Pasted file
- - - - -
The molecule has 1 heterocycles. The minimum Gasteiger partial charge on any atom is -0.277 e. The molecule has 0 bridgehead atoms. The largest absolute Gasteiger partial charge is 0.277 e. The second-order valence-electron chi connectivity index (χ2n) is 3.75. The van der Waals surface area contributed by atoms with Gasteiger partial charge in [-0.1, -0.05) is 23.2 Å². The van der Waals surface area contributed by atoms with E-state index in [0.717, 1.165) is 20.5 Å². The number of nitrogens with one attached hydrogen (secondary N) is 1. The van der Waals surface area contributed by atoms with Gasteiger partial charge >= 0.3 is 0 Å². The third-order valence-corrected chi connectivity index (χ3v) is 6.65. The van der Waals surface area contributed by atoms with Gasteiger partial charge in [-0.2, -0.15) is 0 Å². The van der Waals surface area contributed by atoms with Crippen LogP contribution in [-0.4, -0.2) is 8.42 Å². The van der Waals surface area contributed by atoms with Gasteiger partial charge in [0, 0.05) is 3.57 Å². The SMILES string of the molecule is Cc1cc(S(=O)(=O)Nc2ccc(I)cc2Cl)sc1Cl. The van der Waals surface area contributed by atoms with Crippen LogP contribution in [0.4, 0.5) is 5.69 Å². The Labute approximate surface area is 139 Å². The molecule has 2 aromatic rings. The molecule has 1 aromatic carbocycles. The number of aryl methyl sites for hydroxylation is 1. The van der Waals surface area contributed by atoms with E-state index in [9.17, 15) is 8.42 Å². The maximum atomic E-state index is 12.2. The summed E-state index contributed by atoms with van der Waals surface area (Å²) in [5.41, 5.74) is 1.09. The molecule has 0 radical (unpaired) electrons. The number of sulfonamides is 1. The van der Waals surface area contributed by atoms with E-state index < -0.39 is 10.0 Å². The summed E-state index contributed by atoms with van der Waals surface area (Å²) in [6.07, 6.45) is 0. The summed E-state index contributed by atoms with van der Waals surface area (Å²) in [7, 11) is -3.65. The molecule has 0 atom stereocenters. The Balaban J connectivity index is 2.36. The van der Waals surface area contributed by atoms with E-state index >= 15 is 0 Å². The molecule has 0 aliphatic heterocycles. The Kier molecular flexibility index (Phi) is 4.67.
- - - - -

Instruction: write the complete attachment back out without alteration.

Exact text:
The molecule has 1 heterocycles. The minimum Gasteiger partial charge on any atom is -0.277 e. The molecule has 0 bridgehead atoms. The largest absolute Gasteiger partial charge is 0.277 e. The second-order valence-electron chi connectivity index (χ2n) is 3.75. The van der Waals surface area contributed by atoms with Gasteiger partial charge in [-0.1, -0.05) is 23.2 Å². The van der Waals surface area contributed by atoms with E-state index in [0.717, 1.165) is 20.5 Å². The number of nitrogens with one attached hydrogen (secondary N) is 1. The van der Waals surface area contributed by atoms with Gasteiger partial charge >= 0.3 is 0 Å². The third-order valence-corrected chi connectivity index (χ3v) is 6.65. The van der Waals surface area contributed by atoms with Gasteiger partial charge in [-0.2, -0.15) is 0 Å². The van der Waals surface area contributed by atoms with Crippen LogP contribution in [-0.4, -0.2) is 8.42 Å². The van der Waals surface area contributed by atoms with Gasteiger partial charge in [0, 0.05) is 3.57 Å². The SMILES string of the molecule is Cc1cc(S(=O)(=O)Nc2ccc(I)cc2Cl)sc1Cl. The van der Waals surface area contributed by atoms with Crippen LogP contribution in [0.4, 0.5) is 5.69 Å². The Labute approximate surface area is 139 Å². The molecule has 2 aromatic rings. The molecule has 1 aromatic carbocycles. The number of aryl methyl sites for hydroxylation is 1. The van der Waals surface area contributed by atoms with E-state index in [9.17, 15) is 8.42 Å². The maximum atomic E-state index is 12.2. The summed E-state index contributed by atoms with van der Waals surface area (Å²) in [5.41, 5.74) is 1.09. The molecule has 0 radical (unpaired) electrons. The number of sulfonamides is 1. The van der Waals surface area contributed by atoms with E-state index < -0.39 is 10.0 Å². The summed E-state index contributed by atoms with van der Waals surface area (Å²) in [6.07, 6.45) is 0. The summed E-state index contributed by atoms with van der Waals surface area (Å²) in [7, 11) is -3.65. The molecule has 0 atom stereocenters. The Balaban J connectivity index is 2.36. The van der Waals surface area contributed by atoms with E-state index >= 15 is 0 Å². The molecule has 0 aliphatic heterocycles. The Kier molecular flexibility index (Phi) is 4.67.